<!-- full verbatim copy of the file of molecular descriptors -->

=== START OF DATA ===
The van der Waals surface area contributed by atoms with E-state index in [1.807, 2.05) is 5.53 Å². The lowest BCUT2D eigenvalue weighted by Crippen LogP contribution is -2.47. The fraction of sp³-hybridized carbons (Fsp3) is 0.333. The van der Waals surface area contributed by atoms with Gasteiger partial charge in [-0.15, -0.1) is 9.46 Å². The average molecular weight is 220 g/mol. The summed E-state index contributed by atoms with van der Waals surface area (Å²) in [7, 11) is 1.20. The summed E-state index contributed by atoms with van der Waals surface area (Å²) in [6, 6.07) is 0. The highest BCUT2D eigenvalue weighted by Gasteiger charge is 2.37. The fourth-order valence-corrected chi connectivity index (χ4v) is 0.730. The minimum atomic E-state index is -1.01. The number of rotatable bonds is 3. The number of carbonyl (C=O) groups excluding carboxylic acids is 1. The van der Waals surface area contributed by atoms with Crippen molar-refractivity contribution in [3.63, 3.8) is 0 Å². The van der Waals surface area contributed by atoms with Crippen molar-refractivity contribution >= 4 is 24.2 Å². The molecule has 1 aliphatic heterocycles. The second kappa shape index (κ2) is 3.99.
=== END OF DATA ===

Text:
The van der Waals surface area contributed by atoms with E-state index in [1.807, 2.05) is 5.53 Å². The lowest BCUT2D eigenvalue weighted by Crippen LogP contribution is -2.47. The fraction of sp³-hybridized carbons (Fsp3) is 0.333. The van der Waals surface area contributed by atoms with Gasteiger partial charge in [-0.15, -0.1) is 9.46 Å². The average molecular weight is 220 g/mol. The summed E-state index contributed by atoms with van der Waals surface area (Å²) in [7, 11) is 1.20. The summed E-state index contributed by atoms with van der Waals surface area (Å²) in [6, 6.07) is 0. The highest BCUT2D eigenvalue weighted by Gasteiger charge is 2.37. The fourth-order valence-corrected chi connectivity index (χ4v) is 0.730. The minimum atomic E-state index is -1.01. The number of rotatable bonds is 3. The number of carbonyl (C=O) groups excluding carboxylic acids is 1. The van der Waals surface area contributed by atoms with Crippen molar-refractivity contribution in [3.63, 3.8) is 0 Å². The van der Waals surface area contributed by atoms with Crippen molar-refractivity contribution >= 4 is 24.2 Å². The molecule has 1 aliphatic heterocycles. The second kappa shape index (κ2) is 3.99.